Sen. Grace Poe, who presided over the inquiry as chair of the Senate public services committee, also said that it would be best for the Senate not to pass judgment on the Caap and the DOTr officials at this time.

“Based on our hearing, it was clear that while Caap believes it has the people and the equipment in place, it has come up short in addressing an incident that started with an apparatus failure,” Poe said in a Viber message.

“The thrust forward is to take a proactive step to our air traffic system which requires putting the necessary personnel and systems to deal with any possible glitches before they arise,” she said.

Poe said Caap should consider hiring another company to provide maintenance services for the CNS/ATM system.

“We must not be satisfied with troubleshooting or band-aid solutions to even the tiniest smoke because the safety of our air passengers is at stake,” she said.

Villanueva said it was “disheartening” to learn that 60 percent of Caap’s workforce of nearly 7,000 were contractual employees. “Nevertheless, it is noteworthy to study the possibility of privatizing our airport operations to improve the overall airport performance of the country,” he said.

“But we need to make sure that once the proposal pushes through, current employees will be protected, especially those (contractual workers),” he said.

Fast-track privatization

The DOTr said it would fast-track the privatization of Ninoy Aquino International Airport (Naia), the country’s main gateway, with the completion of the terms of reference of its public-private partnership (PPP) contract.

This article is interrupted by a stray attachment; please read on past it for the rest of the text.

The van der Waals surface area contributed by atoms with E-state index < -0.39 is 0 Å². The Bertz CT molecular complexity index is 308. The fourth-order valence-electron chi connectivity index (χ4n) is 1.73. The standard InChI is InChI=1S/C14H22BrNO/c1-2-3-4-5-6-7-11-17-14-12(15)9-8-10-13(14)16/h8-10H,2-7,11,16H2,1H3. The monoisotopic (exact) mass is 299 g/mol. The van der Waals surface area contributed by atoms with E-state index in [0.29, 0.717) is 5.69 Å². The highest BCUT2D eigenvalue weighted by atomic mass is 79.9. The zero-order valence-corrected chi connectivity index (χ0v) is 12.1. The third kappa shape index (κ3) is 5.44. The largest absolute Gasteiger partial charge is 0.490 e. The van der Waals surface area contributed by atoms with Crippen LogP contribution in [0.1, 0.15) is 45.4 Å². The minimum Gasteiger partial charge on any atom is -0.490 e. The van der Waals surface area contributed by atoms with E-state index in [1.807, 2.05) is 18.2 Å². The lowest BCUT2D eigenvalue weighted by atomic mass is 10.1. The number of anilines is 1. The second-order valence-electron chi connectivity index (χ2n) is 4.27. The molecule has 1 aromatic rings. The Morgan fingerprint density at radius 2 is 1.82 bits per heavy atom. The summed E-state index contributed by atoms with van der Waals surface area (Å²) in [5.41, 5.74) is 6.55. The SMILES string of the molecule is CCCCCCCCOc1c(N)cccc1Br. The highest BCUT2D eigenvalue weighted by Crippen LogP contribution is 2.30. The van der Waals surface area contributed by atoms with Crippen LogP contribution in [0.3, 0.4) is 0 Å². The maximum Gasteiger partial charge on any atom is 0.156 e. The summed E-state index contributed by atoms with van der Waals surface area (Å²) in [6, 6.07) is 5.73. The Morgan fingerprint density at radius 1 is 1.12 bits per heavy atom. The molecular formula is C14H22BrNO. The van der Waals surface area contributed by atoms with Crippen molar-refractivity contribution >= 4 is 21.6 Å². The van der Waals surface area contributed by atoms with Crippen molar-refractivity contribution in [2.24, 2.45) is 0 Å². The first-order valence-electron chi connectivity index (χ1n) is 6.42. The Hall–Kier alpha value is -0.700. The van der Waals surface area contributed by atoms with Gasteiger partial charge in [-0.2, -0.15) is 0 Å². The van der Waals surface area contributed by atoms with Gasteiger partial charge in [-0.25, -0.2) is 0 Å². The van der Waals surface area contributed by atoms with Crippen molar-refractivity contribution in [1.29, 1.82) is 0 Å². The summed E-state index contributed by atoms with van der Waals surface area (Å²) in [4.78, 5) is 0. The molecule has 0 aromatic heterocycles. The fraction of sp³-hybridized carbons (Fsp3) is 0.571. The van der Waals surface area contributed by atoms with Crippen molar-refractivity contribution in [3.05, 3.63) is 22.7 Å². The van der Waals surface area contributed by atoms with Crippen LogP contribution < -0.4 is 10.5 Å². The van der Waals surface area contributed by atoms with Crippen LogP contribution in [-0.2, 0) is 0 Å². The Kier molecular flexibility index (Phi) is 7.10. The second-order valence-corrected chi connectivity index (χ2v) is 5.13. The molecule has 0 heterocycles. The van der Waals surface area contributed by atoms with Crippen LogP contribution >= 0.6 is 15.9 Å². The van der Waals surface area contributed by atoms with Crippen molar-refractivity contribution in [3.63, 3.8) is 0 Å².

Transportation Secretary Jaime Bautista told senators during Thursday’s hearing that “it’s high time to modernize and expand” Naia because it had already “breached its rated capacity.”

Naia can only handle 40 to 44 aircraft movements per hour at present, but with privatization, it can be increased to 50 or even 55, he said.

Bautista announced in late December last year that the Marcos administration was pursuing the privatization of Naia.

He said that the government would ensure that provisions in the PPP project’s implementing rules and regulations were “investor friendly.”

Poe supports the privatization of Naia “to address the efficiency and safety needs of increasing passengers every year.”

“We have always pushed for privatization not just of the air traffic control system but of the airport itself,” she said. But Sen. JV Ejercito opposes the proposal because “utilities concerning national security,” such as Naia, “should be under government control.”

Bautista said that any dispute or issue that may arise between the government and the private sector once Naia is privatized would be settled through arbitration.

The conditions that call for arbitration, which are internationally adopted, will be included in the terms of reference of the privatization agreement, he said.

Under the amended 2022 Implementing Rules and Regulations of the build-operate-transfer law, which sets the guidelines for PPP schemes, public sector partners would be open to arbitration proceedings arising from disputes, provided that these are mutually agreed upon in the contract.